According to Gordon Campbell the NZ government is considering suspending employment laws for the duration of the filming of The Hobbit movies.
..Incredibly, the government is now talking about suspending our employment laws for the duration of the filming. Judging by what Minister of Economic Development Gerry Brownlee was saying on RNZ this morning, the government is considering taking the draconian measures contained in our “Major Event” legislation (meant to protect the commercial interests behind the Rugby World Cup) and applying them to the 18 months period of filming The Hobbit. So, having earlier rewritten our tax laws around the shooting schedule for Lord of the Rings, we seem willing to suspend our employment laws this time around. In particular, Brownlee seems willing to circumvent the Supreme Court ruling in the Bryson case. That case established that some workers – regardless of the contracts they may have signed, or were induced to sign, defining themselves as independent contractors – will qualify for the rights and conditions of employees if it can be shown that their actual and ongoing work situation is that of an employee. Apparently, Brownlee is considering suspending that ruling…more here
Mr Campbell goes on to say that a way of describing this way of doing business, that Hollywood would understand, is “Micky Mouse.” Council of Trade Unions president Helen Kelly has criticised Peter Jackson and suggested Warner Bros may be
“pushing for increased assistance from the Government, using the union as a scapegoat.
She said that rewriting employment laws to please Warner Bros ran the risk of casualising the entire workforce. “This isn’t about the employment status of these actors it’s about whether, as independent contractors, they can collectively bargain commercial contracts, and we say they can and Jackson says they can’t. “All they’ll do by changing the law is casualise a whole lot of workers, because they won’t just change it for actors, they’ll change the definition of employee for all New Zealand workers..” more here
Yesterday we asked why, despite the Attorney-General, Chris Finlayson’s letter to the studios at the end of September to
“reassure them New Zealand law rules out an expensive union-negotiated collective agreement for actors on Lord of the Rings prequel The Hobbit.
“legal advice from the Crown Law Office confirmed the Commerce Act prevented The Hobbit’s producers “from entering into a union-negotiated agreement with performers who are independent contractors“. Section 30 of the act, which deals with price fixing, “effectively prohibits” such arrangements, he said.” source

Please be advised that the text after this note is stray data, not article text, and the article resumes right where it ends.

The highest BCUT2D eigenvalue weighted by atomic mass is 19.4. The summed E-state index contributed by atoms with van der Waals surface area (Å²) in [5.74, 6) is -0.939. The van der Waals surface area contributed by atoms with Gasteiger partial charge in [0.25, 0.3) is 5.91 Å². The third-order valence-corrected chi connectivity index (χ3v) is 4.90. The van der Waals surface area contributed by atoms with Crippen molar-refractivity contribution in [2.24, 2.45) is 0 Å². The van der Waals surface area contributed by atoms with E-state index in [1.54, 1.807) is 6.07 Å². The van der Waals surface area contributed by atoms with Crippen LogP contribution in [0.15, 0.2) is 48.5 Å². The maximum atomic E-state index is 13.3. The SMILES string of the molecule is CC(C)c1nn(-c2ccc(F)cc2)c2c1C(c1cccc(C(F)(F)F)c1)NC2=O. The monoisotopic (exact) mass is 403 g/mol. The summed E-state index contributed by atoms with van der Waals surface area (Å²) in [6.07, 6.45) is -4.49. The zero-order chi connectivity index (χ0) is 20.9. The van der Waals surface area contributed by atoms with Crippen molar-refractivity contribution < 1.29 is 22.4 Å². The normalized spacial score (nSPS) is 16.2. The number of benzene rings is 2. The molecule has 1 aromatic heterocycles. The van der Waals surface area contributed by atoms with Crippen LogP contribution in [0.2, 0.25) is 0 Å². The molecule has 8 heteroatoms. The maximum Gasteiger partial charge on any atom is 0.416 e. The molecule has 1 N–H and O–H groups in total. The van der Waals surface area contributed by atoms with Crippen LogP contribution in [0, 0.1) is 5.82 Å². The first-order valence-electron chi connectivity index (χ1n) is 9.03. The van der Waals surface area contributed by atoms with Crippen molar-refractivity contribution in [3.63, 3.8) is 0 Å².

protests, marches and union action still went ahead. Surely there was no need for them if the legislation was there to protect the studios – the unions would have been acting illegally?
Now it looks like the application of bad legislation may be bailed out by the misuse of another piece of poorly conceived law, intended to protect the commercial interests of the 2011 RWC – to the detriment of all of New Zealand’s workers.
Emails undermine studio’s claims about strikes
“Warner Bros and actors’ unions were ready to bury the hatchet at the beginning of this week but the studio was today still talking about its fear of industrial action derailing The Hobbit movies, a series of emails shows.
[the]… series of emails between Warner Bros and the Screen Actors’ Guild (SAG), sighted by NZPA, showed the two parties were discussing the wording of a press release announcing the settlement of the dispute from as early as Monday, US time. Yet this morning, New Line Cinema said in a statement that reports the boycott of The Hobbit was lifted by unions a number of days ago and that Warner Bros asked to delay this announcement were false…” source
New Zealand should not prostitute itself for Hobbit
…Yesterday Otago University employment law specialist professor Paul Roth criticised the Government’s suggestion that the law could be changed to suit the producers of the Hobbit movies.
He told The Otago Daily Times said it was “business as usual” in terms of New Zealand law-making, showing what a Third-World country the country was.
“If that’s what the Government wants to do it can do it,” he told the Otago Daily Times. But it showed that rather than being a First-World country, New Zealand was “teetering on Third-World status and was prepared to “basically lie back and prostitute ourselves to get more employment into this country”… more here